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|Ask The Negotiator
Ask the Negotiator is designed to afford our readers with the opportunity to ask questions about any aspect of negotiations and provide them with answers from experienced negotiators in future editions of the magazine. Please direct your questions to John Baker at firstname.lastname@example.org. We will only publish your first name or the nom de plume you suggest along with your country when your question is published. Your question will be answered either by John Baker or by a member of The Negotiator Magazine's growing list of outside negotiation resources.
John Baker has well over thirty years of active negotiating experience in educational, (USA) Fortune 100 corporations and small business companies. He has negotiated collective bargaining agreements both for unions and for management. Dr. Baker's experience includes agreements across a broad range of negotiation areas, including marketing alliances, purchase and sales contracts, acquisitions, joint ventures, non-profit and government services agreements and even the peaceful conclusion of student protest sit-ins on more than one occasion. He holds a Ph.D. from Case Western Reserve University (USA).
And now, this month's letter...
"The Critical Importance of Negotiation Planning"
From: Arnold (USA)
If there is one thing you would pick to concentrate on to improve the negotiating skills of a sales team, what would it be?
Unquestionably, I would work on improving preparation skills as the top priority. If you read through the literature of negotiation, you will find that preparation is almost always listed as the single most critical element in the negotiation process. You will also find that the most effective negotiators are careful planners. Despite all this, it remains the most neglected step by many negotiators, some of whom take it to its worst level by choosing to simply "wing it."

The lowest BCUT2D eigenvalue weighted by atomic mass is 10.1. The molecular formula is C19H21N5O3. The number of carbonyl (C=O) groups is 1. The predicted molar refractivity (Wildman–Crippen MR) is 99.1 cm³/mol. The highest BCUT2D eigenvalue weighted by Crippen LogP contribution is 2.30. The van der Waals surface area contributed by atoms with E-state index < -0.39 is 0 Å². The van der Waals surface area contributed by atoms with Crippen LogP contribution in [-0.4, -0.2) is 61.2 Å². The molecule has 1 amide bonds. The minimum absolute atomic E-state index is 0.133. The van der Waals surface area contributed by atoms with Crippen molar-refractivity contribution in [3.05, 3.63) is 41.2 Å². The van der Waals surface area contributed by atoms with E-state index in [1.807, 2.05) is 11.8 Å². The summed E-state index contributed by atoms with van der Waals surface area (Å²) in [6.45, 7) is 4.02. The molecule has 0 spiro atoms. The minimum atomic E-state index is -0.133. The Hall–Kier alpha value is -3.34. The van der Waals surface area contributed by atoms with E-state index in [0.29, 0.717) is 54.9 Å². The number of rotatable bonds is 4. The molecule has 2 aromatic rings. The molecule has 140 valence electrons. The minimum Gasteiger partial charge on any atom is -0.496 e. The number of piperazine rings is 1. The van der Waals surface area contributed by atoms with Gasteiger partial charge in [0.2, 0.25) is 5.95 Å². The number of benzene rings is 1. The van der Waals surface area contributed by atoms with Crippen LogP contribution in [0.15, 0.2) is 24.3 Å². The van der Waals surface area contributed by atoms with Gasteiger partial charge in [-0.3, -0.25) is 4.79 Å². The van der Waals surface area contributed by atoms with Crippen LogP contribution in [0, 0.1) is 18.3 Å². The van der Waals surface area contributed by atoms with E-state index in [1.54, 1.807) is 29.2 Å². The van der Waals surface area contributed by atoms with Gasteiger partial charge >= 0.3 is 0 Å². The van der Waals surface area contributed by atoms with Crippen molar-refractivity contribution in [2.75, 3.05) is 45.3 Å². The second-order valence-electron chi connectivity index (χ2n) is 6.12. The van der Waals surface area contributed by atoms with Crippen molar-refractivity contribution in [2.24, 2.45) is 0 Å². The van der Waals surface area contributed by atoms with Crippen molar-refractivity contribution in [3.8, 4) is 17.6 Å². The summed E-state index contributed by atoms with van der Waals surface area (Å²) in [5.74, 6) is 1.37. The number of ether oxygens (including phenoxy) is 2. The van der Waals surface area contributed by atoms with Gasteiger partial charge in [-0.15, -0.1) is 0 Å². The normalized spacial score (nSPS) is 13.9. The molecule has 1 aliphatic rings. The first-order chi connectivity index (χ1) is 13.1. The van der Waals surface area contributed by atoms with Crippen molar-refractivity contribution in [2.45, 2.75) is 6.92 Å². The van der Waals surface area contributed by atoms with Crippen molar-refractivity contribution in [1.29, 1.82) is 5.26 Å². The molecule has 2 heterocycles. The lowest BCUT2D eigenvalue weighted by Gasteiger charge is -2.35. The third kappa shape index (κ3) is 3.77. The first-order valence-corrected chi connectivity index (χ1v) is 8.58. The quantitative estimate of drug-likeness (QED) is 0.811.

Whether you read the old French sage Francois de Callieres writing in 1716, the research on negotiation by Neil Rackham and John Carlisle in the late 1970's or almost every contemporary book on negotiating skills, preparation comes out as the most critical and important step in the process. I heartily agree.
At its core, planning involves gathering accurate intelligence and applying it creatively to some specific questions: Who is the decision-maker and what are the influences upon this person? What are the common interests of the parties that can be served by this agreement? What are the potential conflicting interests that must be treated to reach a satisfactory agreement? What potential alternatives can be found that can build value from the synergies between the parties and ease the potential drawbacks to the deal for each?
This is a deceptively simple outline, of course. To accomplish the planning needed for a future negotiation there is a need for some "brainstorming," a lot of "what-ifs," some tough role-playing and a generous dose of creative time.
Planning is not filling-out complicated forms that become barriers in themselves and can easily move the process into a stifling bureaucratic abyss. Formulas that require that everyone "paint by number" are the last thing that you want. Effective planning must be treated as a creative enterprise best done within the freedom of blank canvas and given life through those powerful twin forces: perspiration and inspiration.
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